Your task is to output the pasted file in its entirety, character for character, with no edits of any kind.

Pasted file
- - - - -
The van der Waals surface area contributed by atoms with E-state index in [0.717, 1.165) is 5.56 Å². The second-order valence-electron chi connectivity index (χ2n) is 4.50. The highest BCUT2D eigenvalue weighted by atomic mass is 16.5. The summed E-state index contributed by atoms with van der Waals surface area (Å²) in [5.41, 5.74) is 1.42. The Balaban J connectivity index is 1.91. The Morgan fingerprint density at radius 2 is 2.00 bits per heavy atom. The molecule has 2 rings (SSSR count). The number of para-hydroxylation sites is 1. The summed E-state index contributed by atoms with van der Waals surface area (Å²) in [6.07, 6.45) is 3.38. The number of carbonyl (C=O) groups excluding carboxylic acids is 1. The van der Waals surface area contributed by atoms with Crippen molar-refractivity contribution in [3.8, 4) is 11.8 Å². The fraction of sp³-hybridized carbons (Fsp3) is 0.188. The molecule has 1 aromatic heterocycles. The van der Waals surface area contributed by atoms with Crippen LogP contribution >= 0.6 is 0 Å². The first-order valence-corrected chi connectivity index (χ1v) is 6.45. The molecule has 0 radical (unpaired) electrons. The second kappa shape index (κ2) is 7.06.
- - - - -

The van der Waals surface area contributed by atoms with E-state index in [0.717, 1.165) is 5.56 Å². The second-order valence-electron chi connectivity index (χ2n) is 4.50. The highest BCUT2D eigenvalue weighted by atomic mass is 16.5. The summed E-state index contributed by atoms with van der Waals surface area (Å²) in [5.41, 5.74) is 1.42. The Balaban J connectivity index is 1.91. The Morgan fingerprint density at radius 2 is 2.00 bits per heavy atom. The molecule has 2 rings (SSSR count). The number of para-hydroxylation sites is 1. The summed E-state index contributed by atoms with van der Waals surface area (Å²) in [6.07, 6.45) is 3.38. The number of carbonyl (C=O) groups excluding carboxylic acids is 1. The van der Waals surface area contributed by atoms with Crippen molar-refractivity contribution in [3.8, 4) is 11.8 Å². The fraction of sp³-hybridized carbons (Fsp3) is 0.188. The molecule has 1 aromatic heterocycles. The van der Waals surface area contributed by atoms with Crippen LogP contribution >= 0.6 is 0 Å². The first-order valence-corrected chi connectivity index (χ1v) is 6.45. The molecule has 0 radical (unpaired) electrons. The second kappa shape index (κ2) is 7.06.